Increased scholarly attention on disability awareness in Pakistan has uncovered significant information and service gaps that exist for people who have been internally displaced and are living with disabilities from Northwest Pakistan and Federally Administered Tribal Areas (FATA). Studies reveal that instances of mental disorders are growing within internally displaced families that have been forced to flee their homes to avoid terrorist-related violence. According to the United Nations High Commissioner for Refugees (UNHCR), Pakistan is home to nearly one million refugees, and more than 449 000 internally displaced persons (IDPs). Statistics on disability within Pakistan are outdated, however, the World Health Organization (WHO) World Report on Disability released in 2011 estimates there were potentially as many as 29 million people living with a disability in Pakistan.
Dr. Nazia Mumtaz, a PhD in rehabilitation science who has previously completed a Fellowship in Clinical & Research Neuro Rehabilitation with the Department of Rehabilitation Medicine at Seoul National University Hospital, reported in Pakistan’s Daily Times that children are most vulnerable to the effects of conflict and consequent mental disorders. She stated, “Recent research conducted on the IDP’s in Pakistan in the Federally Administered Tribal Areas has established that significant information gaps exist as to the intensity and extent of widespread disability in IDP’s, particularly children being vulnerable and exposure to trauma resulting in stress bringing about communication disorders.”
Anxiety resulting from exposure to stressful situations, stammering, delayed speech in children and a lack of timely detection of hearing loss in infants largely associated with the impacts of explosions above certain decibels, and shell shock are disorders most often reported to affect children.
In recognition of the crisis unfolding in Pakistan, the United Nations Convention on the Rights of Persons with Disabilities (UNCRD) has called for greater action on inclusive humanitarian intervention for those affected by humanitarian emergencies.
Despite ratification of the UN Convention on the Rights of Persons with Disabilities (UNCRPD) in 2011, policy planners in Pakistan have paid little attention to the plight of people with disability, and enacted limited legal framework for the protection of IDPs living with disability. Action has mainly been carried out by a select few NGOs and civil society actors. Handicap International is training providers in the northwest region of Pakistan on disability, rehabilitation and awareness-raising. In collaboration with the IKEA Foundation, Handicap International is also developing accessible and secure play areas for children in refugee camps that will enable children with disabilities to play and learn in an inclusive environment.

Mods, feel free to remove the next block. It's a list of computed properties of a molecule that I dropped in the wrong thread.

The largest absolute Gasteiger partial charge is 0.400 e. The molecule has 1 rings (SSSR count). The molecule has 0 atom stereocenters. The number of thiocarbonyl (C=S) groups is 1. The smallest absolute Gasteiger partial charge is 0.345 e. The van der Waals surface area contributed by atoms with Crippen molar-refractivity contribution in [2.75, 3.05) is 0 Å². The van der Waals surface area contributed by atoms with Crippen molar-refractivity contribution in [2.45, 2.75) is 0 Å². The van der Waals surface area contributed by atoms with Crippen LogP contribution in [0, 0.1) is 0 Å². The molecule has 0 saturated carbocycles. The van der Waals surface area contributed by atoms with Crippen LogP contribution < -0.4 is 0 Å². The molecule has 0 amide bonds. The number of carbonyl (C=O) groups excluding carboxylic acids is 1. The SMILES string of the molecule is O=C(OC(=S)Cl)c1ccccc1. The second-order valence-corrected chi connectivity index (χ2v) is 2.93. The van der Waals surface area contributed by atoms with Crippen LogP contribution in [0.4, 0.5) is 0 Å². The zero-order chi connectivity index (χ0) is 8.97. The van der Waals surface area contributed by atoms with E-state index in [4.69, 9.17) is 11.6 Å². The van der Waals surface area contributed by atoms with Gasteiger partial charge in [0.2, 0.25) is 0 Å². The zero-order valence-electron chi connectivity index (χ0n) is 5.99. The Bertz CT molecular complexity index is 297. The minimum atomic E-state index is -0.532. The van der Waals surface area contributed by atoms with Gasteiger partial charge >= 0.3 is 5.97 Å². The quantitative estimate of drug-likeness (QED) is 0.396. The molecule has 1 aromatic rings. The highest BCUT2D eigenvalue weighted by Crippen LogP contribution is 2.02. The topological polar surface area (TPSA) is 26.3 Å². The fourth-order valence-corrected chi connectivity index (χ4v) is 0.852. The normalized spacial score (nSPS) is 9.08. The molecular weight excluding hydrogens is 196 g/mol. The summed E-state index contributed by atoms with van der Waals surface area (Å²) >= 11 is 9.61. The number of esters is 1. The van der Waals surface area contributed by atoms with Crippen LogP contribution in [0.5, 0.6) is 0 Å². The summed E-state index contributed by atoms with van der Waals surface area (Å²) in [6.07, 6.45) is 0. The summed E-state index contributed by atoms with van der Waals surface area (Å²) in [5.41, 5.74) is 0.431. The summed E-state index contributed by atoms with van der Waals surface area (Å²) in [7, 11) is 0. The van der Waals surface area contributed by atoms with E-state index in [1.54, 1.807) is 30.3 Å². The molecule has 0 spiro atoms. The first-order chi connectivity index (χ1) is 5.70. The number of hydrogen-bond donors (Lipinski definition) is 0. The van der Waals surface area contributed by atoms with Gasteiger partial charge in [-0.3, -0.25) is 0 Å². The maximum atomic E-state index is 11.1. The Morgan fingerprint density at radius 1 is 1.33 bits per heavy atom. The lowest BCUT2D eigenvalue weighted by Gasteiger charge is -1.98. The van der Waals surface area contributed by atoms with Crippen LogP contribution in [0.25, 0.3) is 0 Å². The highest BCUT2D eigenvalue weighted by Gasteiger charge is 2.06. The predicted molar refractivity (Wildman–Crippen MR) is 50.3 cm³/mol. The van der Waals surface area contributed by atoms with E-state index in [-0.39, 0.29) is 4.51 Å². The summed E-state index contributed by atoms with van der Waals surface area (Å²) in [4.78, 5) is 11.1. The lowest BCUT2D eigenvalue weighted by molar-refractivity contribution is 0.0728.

Greater effort is required from the Pakistani government, research institutes and bodies, and domestic health, service and education providers.
Dr. Mumtaz believes it necessary to bridge the current information gap and formulate strategies to manage the needs of people living with disabilities in the context of displacement camps. She states no domestic IDP health institutional mechanisms currently exist and at present, “These IDP’s remain unnoticed in terms of health planning by the federal and provincial governments and access to basic health services is denied to IDP’s let alone addressing their disability-specific needs”.
Pakistan’s history of providing for citizens living with disability is one spotted with limited action, while the health and social costs of ongoing conflict and violence incurred upon civilians has not been openly communicated by the government.
Financially, The Economic Survey of Pakistan for 2016-17 estimated that over the past 16 years the direct and indirect cost incurred by Pakistan as a result of terrorism amounts to USD$123.1 billion.
The single piece of legislation providing protection for those living with a disability is the Disabled Persons (Employment and Rehabilitation Act) Ordinance of 1981, which prescribes that employers of more than 100 staff ensure that at least two per cent of their staff are people living with disabilities. Unfortunately, according to the British Council, the implementation of this law has been weak.
A study conducted by Islamic Relief in 2018 found that there are no special education schools in FATA, access by permit to FATA for local or international NGOs to provide services for the disabled remains difficult, and locals reported that health services and facilities do not exist for people living with disabilities.
Statistics from the study found that 82 per cent of people living with disabilities in FATA had received no education, and 29 per cent of people living with disabilities were unemployed.
As the Pakistani government has recently eliminated the threat of conflict from the FATA, IDPs have begun returning home. The United Nations Office of the Coordination of Humanitarian Affairs (UNOCHA) reported that, as of March 2018, 330 000 families have returned to FATA, however, some believe that the process of return has been mired with a lack of guaranteed security and safety and a continued lack of basic services. While the government states they have eliminated the threat of conflict in FATA, their biggest challenge now is to develop services that provide a better quality of life for those affected by past conflict.
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